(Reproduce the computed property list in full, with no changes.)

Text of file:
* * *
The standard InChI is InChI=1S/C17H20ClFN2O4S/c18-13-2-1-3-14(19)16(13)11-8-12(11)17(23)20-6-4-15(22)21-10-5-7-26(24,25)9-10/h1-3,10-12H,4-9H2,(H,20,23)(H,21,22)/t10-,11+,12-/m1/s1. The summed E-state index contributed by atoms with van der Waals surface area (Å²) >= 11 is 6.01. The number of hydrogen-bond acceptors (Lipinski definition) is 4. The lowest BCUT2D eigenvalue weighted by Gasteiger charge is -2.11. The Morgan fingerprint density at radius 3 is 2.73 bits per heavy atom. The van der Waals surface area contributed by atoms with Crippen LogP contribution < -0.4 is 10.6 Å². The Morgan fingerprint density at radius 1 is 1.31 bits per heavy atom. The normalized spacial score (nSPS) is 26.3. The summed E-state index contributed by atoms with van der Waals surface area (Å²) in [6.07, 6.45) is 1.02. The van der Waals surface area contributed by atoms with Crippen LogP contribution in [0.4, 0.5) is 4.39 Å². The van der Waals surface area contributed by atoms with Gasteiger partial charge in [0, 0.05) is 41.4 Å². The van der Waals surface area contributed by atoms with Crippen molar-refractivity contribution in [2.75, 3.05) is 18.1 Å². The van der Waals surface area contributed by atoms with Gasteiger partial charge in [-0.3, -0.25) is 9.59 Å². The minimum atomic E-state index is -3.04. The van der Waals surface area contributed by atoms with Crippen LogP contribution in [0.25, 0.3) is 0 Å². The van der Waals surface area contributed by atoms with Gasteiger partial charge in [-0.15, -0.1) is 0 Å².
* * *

The standard InChI is InChI=1S/C17H20ClFN2O4S/c18-13-2-1-3-14(19)16(13)11-8-12(11)17(23)20-6-4-15(22)21-10-5-7-26(24,25)9-10/h1-3,10-12H,4-9H2,(H,20,23)(H,21,22)/t10-,11+,12-/m1/s1. The summed E-state index contributed by atoms with van der Waals surface area (Å²) >= 11 is 6.01. The number of hydrogen-bond acceptors (Lipinski definition) is 4. The lowest BCUT2D eigenvalue weighted by Gasteiger charge is -2.11. The Morgan fingerprint density at radius 3 is 2.73 bits per heavy atom. The van der Waals surface area contributed by atoms with Crippen LogP contribution < -0.4 is 10.6 Å². The Morgan fingerprint density at radius 1 is 1.31 bits per heavy atom. The normalized spacial score (nSPS) is 26.3. The summed E-state index contributed by atoms with van der Waals surface area (Å²) in [6.07, 6.45) is 1.02. The van der Waals surface area contributed by atoms with Crippen LogP contribution in [0.4, 0.5) is 4.39 Å². The van der Waals surface area contributed by atoms with Gasteiger partial charge in [0, 0.05) is 41.4 Å². The van der Waals surface area contributed by atoms with Crippen molar-refractivity contribution in [2.75, 3.05) is 18.1 Å². The van der Waals surface area contributed by atoms with Gasteiger partial charge in [-0.3, -0.25) is 9.59 Å². The minimum atomic E-state index is -3.04. The van der Waals surface area contributed by atoms with Crippen LogP contribution in [0.25, 0.3) is 0 Å². The van der Waals surface area contributed by atoms with Gasteiger partial charge in [-0.15, -0.1) is 0 Å².